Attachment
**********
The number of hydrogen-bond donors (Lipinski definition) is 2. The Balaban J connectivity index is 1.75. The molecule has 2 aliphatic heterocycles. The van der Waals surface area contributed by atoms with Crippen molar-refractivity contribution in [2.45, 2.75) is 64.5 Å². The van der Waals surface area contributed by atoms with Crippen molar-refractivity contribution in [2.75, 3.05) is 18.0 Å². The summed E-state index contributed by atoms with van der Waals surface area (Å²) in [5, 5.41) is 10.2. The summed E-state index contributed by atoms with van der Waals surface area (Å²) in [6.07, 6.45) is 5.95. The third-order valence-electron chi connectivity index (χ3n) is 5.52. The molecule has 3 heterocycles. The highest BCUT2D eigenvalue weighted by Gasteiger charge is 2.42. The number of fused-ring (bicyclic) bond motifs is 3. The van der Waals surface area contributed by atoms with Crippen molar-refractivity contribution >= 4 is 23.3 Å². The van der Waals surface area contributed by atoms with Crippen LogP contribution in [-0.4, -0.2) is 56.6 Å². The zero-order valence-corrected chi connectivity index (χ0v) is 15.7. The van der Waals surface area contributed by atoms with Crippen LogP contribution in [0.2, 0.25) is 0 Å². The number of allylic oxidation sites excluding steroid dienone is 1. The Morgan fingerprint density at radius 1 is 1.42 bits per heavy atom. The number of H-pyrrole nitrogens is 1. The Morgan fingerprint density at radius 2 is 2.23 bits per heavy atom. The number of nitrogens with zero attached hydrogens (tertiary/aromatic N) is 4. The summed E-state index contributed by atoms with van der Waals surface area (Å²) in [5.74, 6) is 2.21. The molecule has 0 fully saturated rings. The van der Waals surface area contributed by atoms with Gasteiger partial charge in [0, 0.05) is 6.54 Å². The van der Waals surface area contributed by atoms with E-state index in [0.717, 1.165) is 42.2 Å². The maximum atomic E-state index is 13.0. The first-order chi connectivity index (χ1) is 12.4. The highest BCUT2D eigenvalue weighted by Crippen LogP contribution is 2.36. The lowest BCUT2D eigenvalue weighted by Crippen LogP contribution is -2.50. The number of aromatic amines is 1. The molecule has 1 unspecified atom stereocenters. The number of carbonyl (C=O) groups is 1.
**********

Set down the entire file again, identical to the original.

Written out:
The number of hydrogen-bond donors (Lipinski definition) is 2. The Balaban J connectivity index is 1.75. The molecule has 2 aliphatic heterocycles. The van der Waals surface area contributed by atoms with Crippen molar-refractivity contribution in [2.45, 2.75) is 64.5 Å². The van der Waals surface area contributed by atoms with Crippen molar-refractivity contribution in [2.75, 3.05) is 18.0 Å². The summed E-state index contributed by atoms with van der Waals surface area (Å²) in [5, 5.41) is 10.2. The summed E-state index contributed by atoms with van der Waals surface area (Å²) in [6.07, 6.45) is 5.95. The third-order valence-electron chi connectivity index (χ3n) is 5.52. The molecule has 3 heterocycles. The highest BCUT2D eigenvalue weighted by Gasteiger charge is 2.42. The number of fused-ring (bicyclic) bond motifs is 3. The van der Waals surface area contributed by atoms with Crippen molar-refractivity contribution >= 4 is 23.3 Å². The van der Waals surface area contributed by atoms with Crippen LogP contribution in [-0.4, -0.2) is 56.6 Å². The zero-order valence-corrected chi connectivity index (χ0v) is 15.7. The van der Waals surface area contributed by atoms with Crippen LogP contribution in [0.2, 0.25) is 0 Å². The number of allylic oxidation sites excluding steroid dienone is 1. The Morgan fingerprint density at radius 1 is 1.42 bits per heavy atom. The number of H-pyrrole nitrogens is 1. The Morgan fingerprint density at radius 2 is 2.23 bits per heavy atom. The number of nitrogens with zero attached hydrogens (tertiary/aromatic N) is 4. The summed E-state index contributed by atoms with van der Waals surface area (Å²) in [5.74, 6) is 2.21. The molecule has 0 fully saturated rings. The van der Waals surface area contributed by atoms with Gasteiger partial charge in [0, 0.05) is 6.54 Å². The van der Waals surface area contributed by atoms with E-state index in [0.717, 1.165) is 42.2 Å². The maximum atomic E-state index is 13.0. The first-order chi connectivity index (χ1) is 12.4. The highest BCUT2D eigenvalue weighted by Crippen LogP contribution is 2.36. The lowest BCUT2D eigenvalue weighted by Crippen LogP contribution is -2.50. The number of aromatic amines is 1. The molecule has 1 unspecified atom stereocenters. The number of carbonyl (C=O) groups is 1.